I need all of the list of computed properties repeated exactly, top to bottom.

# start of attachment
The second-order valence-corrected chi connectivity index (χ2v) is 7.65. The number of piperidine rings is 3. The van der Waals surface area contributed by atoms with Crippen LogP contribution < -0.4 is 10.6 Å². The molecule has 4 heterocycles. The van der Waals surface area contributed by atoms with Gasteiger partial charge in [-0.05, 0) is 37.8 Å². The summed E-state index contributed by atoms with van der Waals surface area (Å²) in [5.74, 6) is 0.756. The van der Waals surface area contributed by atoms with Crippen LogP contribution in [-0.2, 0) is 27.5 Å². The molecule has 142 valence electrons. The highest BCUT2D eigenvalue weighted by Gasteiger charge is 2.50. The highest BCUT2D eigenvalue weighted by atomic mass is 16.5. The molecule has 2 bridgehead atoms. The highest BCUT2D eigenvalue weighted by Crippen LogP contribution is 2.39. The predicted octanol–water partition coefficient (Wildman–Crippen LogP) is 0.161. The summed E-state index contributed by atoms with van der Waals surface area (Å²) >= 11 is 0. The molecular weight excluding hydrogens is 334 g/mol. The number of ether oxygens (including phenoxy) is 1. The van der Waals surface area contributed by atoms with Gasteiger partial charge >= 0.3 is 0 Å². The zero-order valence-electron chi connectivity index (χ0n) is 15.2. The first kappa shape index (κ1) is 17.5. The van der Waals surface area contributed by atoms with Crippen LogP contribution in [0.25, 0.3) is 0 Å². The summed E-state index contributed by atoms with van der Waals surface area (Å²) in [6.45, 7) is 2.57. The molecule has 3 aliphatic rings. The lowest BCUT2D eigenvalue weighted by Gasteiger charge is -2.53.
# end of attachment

The second-order valence-corrected chi connectivity index (χ2v) is 7.65. The number of piperidine rings is 3. The van der Waals surface area contributed by atoms with Crippen LogP contribution < -0.4 is 10.6 Å². The molecule has 4 heterocycles. The van der Waals surface area contributed by atoms with Gasteiger partial charge in [-0.05, 0) is 37.8 Å². The summed E-state index contributed by atoms with van der Waals surface area (Å²) in [5.74, 6) is 0.756. The van der Waals surface area contributed by atoms with Crippen LogP contribution in [-0.2, 0) is 27.5 Å². The molecule has 142 valence electrons. The highest BCUT2D eigenvalue weighted by Gasteiger charge is 2.50. The highest BCUT2D eigenvalue weighted by atomic mass is 16.5. The molecule has 2 bridgehead atoms. The highest BCUT2D eigenvalue weighted by Crippen LogP contribution is 2.39. The predicted octanol–water partition coefficient (Wildman–Crippen LogP) is 0.161. The summed E-state index contributed by atoms with van der Waals surface area (Å²) >= 11 is 0. The molecular weight excluding hydrogens is 334 g/mol. The number of ether oxygens (including phenoxy) is 1. The van der Waals surface area contributed by atoms with Gasteiger partial charge >= 0.3 is 0 Å². The zero-order valence-electron chi connectivity index (χ0n) is 15.2. The first kappa shape index (κ1) is 17.5. The van der Waals surface area contributed by atoms with Crippen LogP contribution in [0.25, 0.3) is 0 Å². The summed E-state index contributed by atoms with van der Waals surface area (Å²) in [6.45, 7) is 2.57. The molecule has 3 aliphatic rings. The lowest BCUT2D eigenvalue weighted by Gasteiger charge is -2.53.